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Obits

Helen Thomas Has Died

Helen Thomas, who covered every president from Eisenhower to Obama, has died. Thomas, 92, was born in Kentucky to parents who were immigrants from Lebanon. Her first job in journalism was as a copygirl for the Washington Daily News. She joined United Press in 1943 where she would remain for 57 years. Early in her career, Thomas reported on women’s issues and would later cover federal agencies including the Department of Justice and the FBI. She began covering the White House following the election of John F. Kennedy, in the last days of the Eisenhower administration. She left UPI in 2000 and joined Hearst news service.

Thomas left Hearst, and the White House beat abruptly in 2010 following comments suggesting that Jews should “get the hell out of Palestine.”

Thomas had a front row seat — literally — at the White House, front and center in the briefing room. When she left the White House in 2010, Fox News got her front row seat, thanks in part from some lobbying by then-CNN White House correspondent Ed Henry, who is now with FNC.

In recent years, Thomas wrote for the Falls Church News-Press, contributing a weekly column until January, 2012. In its obituary, the paper says Thomas, “came out of a retirement induced by a cascade of criticism from her journalistic colleagues for off-hand comments she was recorded making that were taken out of context in June 2010.”

Jay Fahy, Attorney and MSNBC Legal Analyst, Found Dead

Jay Fahy, an attorney in private practice who was also an MSNBC legal analyst, died of a self-inflicted gunshot wound tonight near his office in Rutherford, New Jersey. From the CliffviewPilot.com:

Bergen County Prosecutor John L. Molinelli confirmed Fahy’s death, which he said was “the result of a single gunshot wound to the head, fired with a handgun.” Two men walking under a railroad trestle near the Castle Billiards Lounge found Fahy’s body around 5 o’clock tonight, barely 1,000 feet from his Route 17 office and down the street from his Ridge Road home, Molinelli said.

Fahy, a former prosecutor, specialized in white collar crime. Fahy was a longtime legal analyst for MSNBC. He appeared on the network in June discussing the George Zimmerman trial. He’s also contributed to CNBC and, as recently as three weeks ago, was on the news program “NJ Today.”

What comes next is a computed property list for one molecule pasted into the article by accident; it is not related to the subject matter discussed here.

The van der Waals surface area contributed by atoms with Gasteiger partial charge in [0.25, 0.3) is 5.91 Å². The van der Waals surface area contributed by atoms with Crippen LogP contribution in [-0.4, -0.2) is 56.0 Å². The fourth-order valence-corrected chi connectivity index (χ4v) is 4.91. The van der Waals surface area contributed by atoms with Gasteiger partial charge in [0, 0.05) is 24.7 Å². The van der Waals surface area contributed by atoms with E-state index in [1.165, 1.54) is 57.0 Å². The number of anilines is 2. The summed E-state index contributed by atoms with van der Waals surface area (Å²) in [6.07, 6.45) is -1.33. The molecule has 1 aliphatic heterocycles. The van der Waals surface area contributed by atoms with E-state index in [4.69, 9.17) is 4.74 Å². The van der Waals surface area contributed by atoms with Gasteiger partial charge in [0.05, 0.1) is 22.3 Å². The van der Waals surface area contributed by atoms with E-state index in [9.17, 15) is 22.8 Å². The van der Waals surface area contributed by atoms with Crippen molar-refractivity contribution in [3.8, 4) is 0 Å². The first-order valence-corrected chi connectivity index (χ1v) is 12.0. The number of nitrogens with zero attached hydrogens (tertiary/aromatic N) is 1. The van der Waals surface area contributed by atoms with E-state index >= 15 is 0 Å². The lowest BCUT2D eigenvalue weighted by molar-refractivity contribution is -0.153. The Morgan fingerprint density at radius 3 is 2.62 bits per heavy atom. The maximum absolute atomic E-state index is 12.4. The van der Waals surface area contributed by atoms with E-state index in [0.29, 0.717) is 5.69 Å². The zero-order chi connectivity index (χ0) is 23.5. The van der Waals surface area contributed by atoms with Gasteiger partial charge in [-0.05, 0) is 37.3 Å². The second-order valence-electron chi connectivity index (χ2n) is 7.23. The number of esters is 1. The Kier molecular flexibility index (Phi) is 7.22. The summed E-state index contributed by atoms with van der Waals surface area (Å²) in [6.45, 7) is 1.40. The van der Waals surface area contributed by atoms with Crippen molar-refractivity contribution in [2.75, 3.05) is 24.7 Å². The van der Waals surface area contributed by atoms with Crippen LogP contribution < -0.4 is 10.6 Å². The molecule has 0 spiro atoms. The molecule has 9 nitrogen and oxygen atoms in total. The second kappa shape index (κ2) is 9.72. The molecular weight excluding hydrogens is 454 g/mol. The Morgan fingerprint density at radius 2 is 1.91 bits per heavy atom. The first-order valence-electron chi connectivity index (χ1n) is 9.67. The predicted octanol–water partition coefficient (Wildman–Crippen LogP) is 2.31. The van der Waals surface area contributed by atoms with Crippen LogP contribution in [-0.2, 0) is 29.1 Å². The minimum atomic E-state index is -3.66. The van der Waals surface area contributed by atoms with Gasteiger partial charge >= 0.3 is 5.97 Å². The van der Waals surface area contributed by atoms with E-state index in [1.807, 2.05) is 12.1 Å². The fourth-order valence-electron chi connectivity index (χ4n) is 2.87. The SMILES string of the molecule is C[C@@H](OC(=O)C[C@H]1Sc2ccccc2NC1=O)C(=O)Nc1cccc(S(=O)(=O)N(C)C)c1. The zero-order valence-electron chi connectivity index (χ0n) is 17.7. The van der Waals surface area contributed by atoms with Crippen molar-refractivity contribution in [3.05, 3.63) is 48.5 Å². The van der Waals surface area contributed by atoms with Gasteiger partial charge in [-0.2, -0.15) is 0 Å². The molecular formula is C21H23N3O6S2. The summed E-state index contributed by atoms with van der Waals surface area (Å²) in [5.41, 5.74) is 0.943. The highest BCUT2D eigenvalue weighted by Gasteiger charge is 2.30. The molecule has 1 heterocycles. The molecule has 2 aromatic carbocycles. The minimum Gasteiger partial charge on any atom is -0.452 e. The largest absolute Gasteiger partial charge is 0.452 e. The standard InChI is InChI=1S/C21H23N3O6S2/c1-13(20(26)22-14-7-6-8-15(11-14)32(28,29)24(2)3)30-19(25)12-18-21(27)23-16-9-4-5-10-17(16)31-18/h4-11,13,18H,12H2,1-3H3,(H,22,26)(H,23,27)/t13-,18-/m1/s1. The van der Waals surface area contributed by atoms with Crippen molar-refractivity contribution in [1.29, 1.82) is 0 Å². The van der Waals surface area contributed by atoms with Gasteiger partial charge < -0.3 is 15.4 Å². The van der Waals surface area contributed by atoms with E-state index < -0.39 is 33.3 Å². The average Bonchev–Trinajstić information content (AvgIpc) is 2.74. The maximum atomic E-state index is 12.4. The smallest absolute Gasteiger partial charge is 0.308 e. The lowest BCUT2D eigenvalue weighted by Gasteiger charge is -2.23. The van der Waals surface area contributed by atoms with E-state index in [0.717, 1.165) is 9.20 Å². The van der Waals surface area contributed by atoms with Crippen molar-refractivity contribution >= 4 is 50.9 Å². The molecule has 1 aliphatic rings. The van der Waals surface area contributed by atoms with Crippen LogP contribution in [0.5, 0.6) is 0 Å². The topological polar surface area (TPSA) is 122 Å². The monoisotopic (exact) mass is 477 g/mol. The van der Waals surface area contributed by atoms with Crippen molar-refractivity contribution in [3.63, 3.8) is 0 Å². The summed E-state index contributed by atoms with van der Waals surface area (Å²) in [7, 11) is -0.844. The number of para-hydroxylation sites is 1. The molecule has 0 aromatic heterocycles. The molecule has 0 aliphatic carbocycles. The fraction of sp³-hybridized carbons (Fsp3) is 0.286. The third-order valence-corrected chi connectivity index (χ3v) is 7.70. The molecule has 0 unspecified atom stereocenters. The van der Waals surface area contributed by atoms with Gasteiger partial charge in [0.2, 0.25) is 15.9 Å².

Remembering David Aponte

At the end of ABC’s “World News” last night, the show remembered David Aponte, an audio engineer for ABC News. Aponte, 59, died Thursday after an 18-month battle with cancer. Aponte had been part of a leukemia research project at Memorial Sloan Kettering Hospital, where he died. He was among five patients to undergo promising cell therapy last Summer which genetically altered his immune cells to fight the cancer. Aponte’s case was so rare, in fact, that he was in complete remission after just 8 days. The New York Times reported on the study in March.

But the cancer returned and he lost his fight Thursday. Aponte is survived by his wife, Cindy, his three children and his parents. As his obituary states, “David was a friend to all and will be sadly missed, especially by his extended family at ABC News.”

‘Storm Chasers’ Star Killed In Tornado Hours After Cable News Appearance

The star of the Discovery Channel series “Storm Chasers,” Tim Samaras, was killed in a tornado that ripped through Oklahoma on Friday.

He was killed just hours after he appeared on MSNBC’s “The Cycle” to talk about the severe weather pattern. Samaras’ son Paul and his storm chasing partner Carl Young were also killed in the storm. Denver’s ABC affiliate has more information on what happened.

The trio were killed in the same line of storms that destroyed the Weather Channel’s tornado chasing vehicle, injuring the crew, and caused damage to NBC’s Bloom Mobile broadcast truck.

“Storm Chasers” ran on Discovery Channel for five seasons, finishing its run last year. Samaras remained a regular commentator on cable news when it came to severe weather.

Don Oliver Has Died

Longtime NBC News correspondent Don Oliver has died. Oliver, who spent 25 years at NBC News, got his first job in TV at KXLJ in his native Montanta. He got a scholarship from NBC News to attend Columbia’s Graduate School of Journalism before joining NBC’s Cleveland bureau in 1966. He retired from NBC in 1991, but returned for a four-month stint in the early days of MSNBC. Brian Williams reported the news last night: